Glossary

Glossary: K through O

A B C D E F G H I J K L M N O P Q R S T U V W X Y Z

K

Kepler's Laws
Three fundamental laws of planetary motion first observed by Johannes Kepler in the late sixteenth century.

L

Light Year (lyr)
The distance that light travels in one year, equal to 10,000,000,000,000 km, or 63,000 AU.

M

MACHOs
MACHOs are objects about the size of Jupiter. Macho is short for MAssive Compact Halo Object. Machos are the only type of dark matter for which there is direct evidence.

Mars
The fourth planet from the Sun, Mars is a terrestrial planet. Mars is smaller than Earth, and is sometimes called the red planet. Check out SEDS' Nine Planets, for more about Mars. Or see StarDate's Solar System Guide.

Mars

Mercury
With an orbit of only 58 million km, Mercury is the closest planet to the Sun. It is a terrestrial planet, and has a diameter of about 5000 km. Check out SEDS' Nine Planets, for more about Mercury. Or see StarDate's Solar System Guide.

Meridian
An imaginary line connecting the north and south celestial poles and passing through the zenith. See celestial sphere for a helpful diagram.

Meteor
The trail of light seen in the sky when a meteorite burns up in Earth's atmosphere. Also called shooting stars.

Meteorite
Interplanetary material which is pulled into Earth's atmosphere by gravity, and burned up by friction with the atmosphere.

Milky Way Galaxy
Our home galaxy, the Milky Way is thought to be an average spiral galaxy.

Moon
With a diameter of 3500 km, Earth's Moon is actually quite large for a moon. It orbits the Earth at a distance of 385,000 km. Since the same side of the moon always faces Earth, a Moon 'day' is 29.5 Earth days. It is thought that when the Earth formed it had no moon. Then, about 4.5 billion years ago a small planet hit Earth. The impact caused the Earth's surface to become molten, and the small planet became gravitationally bound to Earth, becoming the Moon. Although it can be confusing, the word moon is also used generically to mean any object which orbits another object. Check out SEDS' Nine Planets, for more about the Moon. Or see StarDate's Solar System Guide.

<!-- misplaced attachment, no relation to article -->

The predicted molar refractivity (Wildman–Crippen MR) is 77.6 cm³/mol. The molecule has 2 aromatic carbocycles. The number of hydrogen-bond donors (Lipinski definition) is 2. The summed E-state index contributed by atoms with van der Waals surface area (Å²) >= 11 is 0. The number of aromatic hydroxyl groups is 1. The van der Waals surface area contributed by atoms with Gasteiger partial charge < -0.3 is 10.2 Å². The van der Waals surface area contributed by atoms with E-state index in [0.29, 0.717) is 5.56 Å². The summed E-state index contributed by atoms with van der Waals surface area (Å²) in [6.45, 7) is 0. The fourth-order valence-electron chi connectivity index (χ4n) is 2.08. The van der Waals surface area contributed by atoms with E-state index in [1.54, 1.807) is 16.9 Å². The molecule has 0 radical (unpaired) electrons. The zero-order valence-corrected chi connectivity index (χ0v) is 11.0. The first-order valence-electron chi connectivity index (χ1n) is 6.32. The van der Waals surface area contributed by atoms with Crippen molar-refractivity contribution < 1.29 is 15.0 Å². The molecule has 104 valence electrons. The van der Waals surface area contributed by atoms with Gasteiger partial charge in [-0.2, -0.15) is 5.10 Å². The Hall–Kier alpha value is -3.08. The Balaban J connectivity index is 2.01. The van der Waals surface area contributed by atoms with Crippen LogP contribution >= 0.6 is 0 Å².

The Moon

N

Nebula
A cloud of interstellar gas. One of the most famous nebula is the Great Orion Nebula, which can be seen with the unaided eye. It is the middle 'star' of the sword of Orion. For excellent nebulae pictures, check out HST Images.

The Great Orion Nebula

Neptune
The eighth major planet, Neptune is a gas giant planet, which orbits the Sun every 165 years.
Check out SEDS' Nine Planets , for more about Neptune. Or see StarDate's Solar System Guide.

Neptune

Neutrino
A class of elementary particle thought to have either no mass or very little mass. If neutrinos have any mass, then they may account for some fraction of dark matter. For more on neutrinos, check out this big bang cosmology primer.

Neutron
A sub-atomic particle found in the nuclei of an atom. Unlike the proton and electron, the neutron has no net charge.

Nuclei
The core of an atom, the nuclei consists of various numbers of protons and neutrons, depending upon the element.

O

Omega
The ratio of the observed density of the Universe to the critical density of the Universe is given by the Greek letter omega. If omega is less than one the Universe will continue expanding until it is so large that it dies a cold death. If omega equals one the Universe will eventually stop expanding but will not collapse; the Universe will die a cold static death. If omega is greater than one, then the Universe will die a hot, fiery death in a Big Crunch. For theoretical reasons, cosmologists believe that omega = 1.
For more about omega check out the big bang cosmology primer.

Omega (Density Ratio) Fate of the Universe
Less than OneOpen; Eternal Expansion, Cold Death
OneFlat; Cold Static Death
Greater than One Closed; Big Crunch, Hot Death

A B C D E F G H I J K L M N O P Q R S T U V W X Y Z


Last modified: 1/15/1998, by Paul Shestople
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Contact: cfpaedu@physics.berkeley.edu